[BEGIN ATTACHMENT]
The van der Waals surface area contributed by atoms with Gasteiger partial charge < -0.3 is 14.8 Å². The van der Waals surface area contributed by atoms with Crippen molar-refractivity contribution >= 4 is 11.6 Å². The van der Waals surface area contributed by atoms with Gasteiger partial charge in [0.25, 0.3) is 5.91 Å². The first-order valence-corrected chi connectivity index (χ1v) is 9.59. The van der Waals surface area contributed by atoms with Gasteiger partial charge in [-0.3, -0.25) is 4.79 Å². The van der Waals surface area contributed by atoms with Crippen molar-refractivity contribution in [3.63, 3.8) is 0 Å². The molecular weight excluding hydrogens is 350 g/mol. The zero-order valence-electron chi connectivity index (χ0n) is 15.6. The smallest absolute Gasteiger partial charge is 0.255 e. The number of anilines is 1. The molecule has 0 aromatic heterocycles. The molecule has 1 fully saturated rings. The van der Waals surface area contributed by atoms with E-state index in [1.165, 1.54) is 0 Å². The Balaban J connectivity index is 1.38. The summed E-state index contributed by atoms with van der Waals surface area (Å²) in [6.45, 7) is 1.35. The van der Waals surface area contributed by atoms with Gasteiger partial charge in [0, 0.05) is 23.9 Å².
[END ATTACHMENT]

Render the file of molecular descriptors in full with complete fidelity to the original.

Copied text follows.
The van der Waals surface area contributed by atoms with Gasteiger partial charge < -0.3 is 14.8 Å². The van der Waals surface area contributed by atoms with Crippen molar-refractivity contribution >= 4 is 11.6 Å². The van der Waals surface area contributed by atoms with Gasteiger partial charge in [0.25, 0.3) is 5.91 Å². The first-order valence-corrected chi connectivity index (χ1v) is 9.59. The van der Waals surface area contributed by atoms with Gasteiger partial charge in [-0.3, -0.25) is 4.79 Å². The van der Waals surface area contributed by atoms with Crippen molar-refractivity contribution in [3.63, 3.8) is 0 Å². The molecular weight excluding hydrogens is 350 g/mol. The zero-order valence-electron chi connectivity index (χ0n) is 15.6. The smallest absolute Gasteiger partial charge is 0.255 e. The number of anilines is 1. The molecule has 0 aromatic heterocycles. The molecule has 1 fully saturated rings. The van der Waals surface area contributed by atoms with E-state index in [1.165, 1.54) is 0 Å². The Balaban J connectivity index is 1.38. The summed E-state index contributed by atoms with van der Waals surface area (Å²) in [6.45, 7) is 1.35. The van der Waals surface area contributed by atoms with Gasteiger partial charge in [0, 0.05) is 23.9 Å².